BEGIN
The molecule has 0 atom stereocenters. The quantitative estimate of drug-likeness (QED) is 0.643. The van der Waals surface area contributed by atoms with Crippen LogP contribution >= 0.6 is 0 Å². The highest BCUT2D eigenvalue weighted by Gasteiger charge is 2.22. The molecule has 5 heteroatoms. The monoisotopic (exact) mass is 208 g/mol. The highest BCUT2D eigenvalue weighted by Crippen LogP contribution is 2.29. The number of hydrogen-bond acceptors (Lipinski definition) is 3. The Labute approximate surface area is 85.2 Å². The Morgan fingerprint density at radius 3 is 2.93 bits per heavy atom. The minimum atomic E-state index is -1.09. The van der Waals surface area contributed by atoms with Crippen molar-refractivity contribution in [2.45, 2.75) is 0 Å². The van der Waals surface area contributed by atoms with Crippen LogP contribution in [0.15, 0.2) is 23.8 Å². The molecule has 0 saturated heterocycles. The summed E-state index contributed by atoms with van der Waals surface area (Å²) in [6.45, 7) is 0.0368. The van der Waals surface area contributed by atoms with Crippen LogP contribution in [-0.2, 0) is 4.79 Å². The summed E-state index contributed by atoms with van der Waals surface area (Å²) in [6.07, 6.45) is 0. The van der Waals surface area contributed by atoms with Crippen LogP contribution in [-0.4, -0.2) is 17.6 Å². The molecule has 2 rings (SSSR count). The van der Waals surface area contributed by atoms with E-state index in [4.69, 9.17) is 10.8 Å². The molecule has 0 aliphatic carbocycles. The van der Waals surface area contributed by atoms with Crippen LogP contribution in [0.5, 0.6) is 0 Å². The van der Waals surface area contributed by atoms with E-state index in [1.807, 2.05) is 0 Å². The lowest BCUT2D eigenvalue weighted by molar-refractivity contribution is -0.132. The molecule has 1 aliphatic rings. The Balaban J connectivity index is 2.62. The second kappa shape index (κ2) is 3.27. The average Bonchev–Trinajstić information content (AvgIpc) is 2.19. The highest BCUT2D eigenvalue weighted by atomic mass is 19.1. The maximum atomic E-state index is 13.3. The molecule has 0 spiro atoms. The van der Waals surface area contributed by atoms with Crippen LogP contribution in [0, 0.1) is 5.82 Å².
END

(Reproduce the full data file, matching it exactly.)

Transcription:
The molecule has 0 atom stereocenters. The quantitative estimate of drug-likeness (QED) is 0.643. The van der Waals surface area contributed by atoms with Crippen LogP contribution >= 0.6 is 0 Å². The highest BCUT2D eigenvalue weighted by Gasteiger charge is 2.22. The molecule has 5 heteroatoms. The monoisotopic (exact) mass is 208 g/mol. The highest BCUT2D eigenvalue weighted by Crippen LogP contribution is 2.29. The number of hydrogen-bond acceptors (Lipinski definition) is 3. The Labute approximate surface area is 85.2 Å². The Morgan fingerprint density at radius 3 is 2.93 bits per heavy atom. The minimum atomic E-state index is -1.09. The van der Waals surface area contributed by atoms with Crippen molar-refractivity contribution in [2.45, 2.75) is 0 Å². The van der Waals surface area contributed by atoms with Crippen LogP contribution in [0.15, 0.2) is 23.8 Å². The molecule has 0 saturated heterocycles. The summed E-state index contributed by atoms with van der Waals surface area (Å²) in [6.45, 7) is 0.0368. The van der Waals surface area contributed by atoms with Crippen LogP contribution in [-0.2, 0) is 4.79 Å². The summed E-state index contributed by atoms with van der Waals surface area (Å²) in [6.07, 6.45) is 0. The van der Waals surface area contributed by atoms with Crippen LogP contribution in [-0.4, -0.2) is 17.6 Å². The molecule has 2 rings (SSSR count). The van der Waals surface area contributed by atoms with E-state index in [4.69, 9.17) is 10.8 Å². The molecule has 0 aliphatic carbocycles. The van der Waals surface area contributed by atoms with Crippen LogP contribution in [0.5, 0.6) is 0 Å². The van der Waals surface area contributed by atoms with E-state index in [1.807, 2.05) is 0 Å². The lowest BCUT2D eigenvalue weighted by molar-refractivity contribution is -0.132. The molecule has 1 aliphatic rings. The Balaban J connectivity index is 2.62. The second kappa shape index (κ2) is 3.27. The average Bonchev–Trinajstić information content (AvgIpc) is 2.19. The highest BCUT2D eigenvalue weighted by atomic mass is 19.1. The maximum atomic E-state index is 13.3. The molecule has 0 spiro atoms. The van der Waals surface area contributed by atoms with Crippen LogP contribution in [0, 0.1) is 5.82 Å².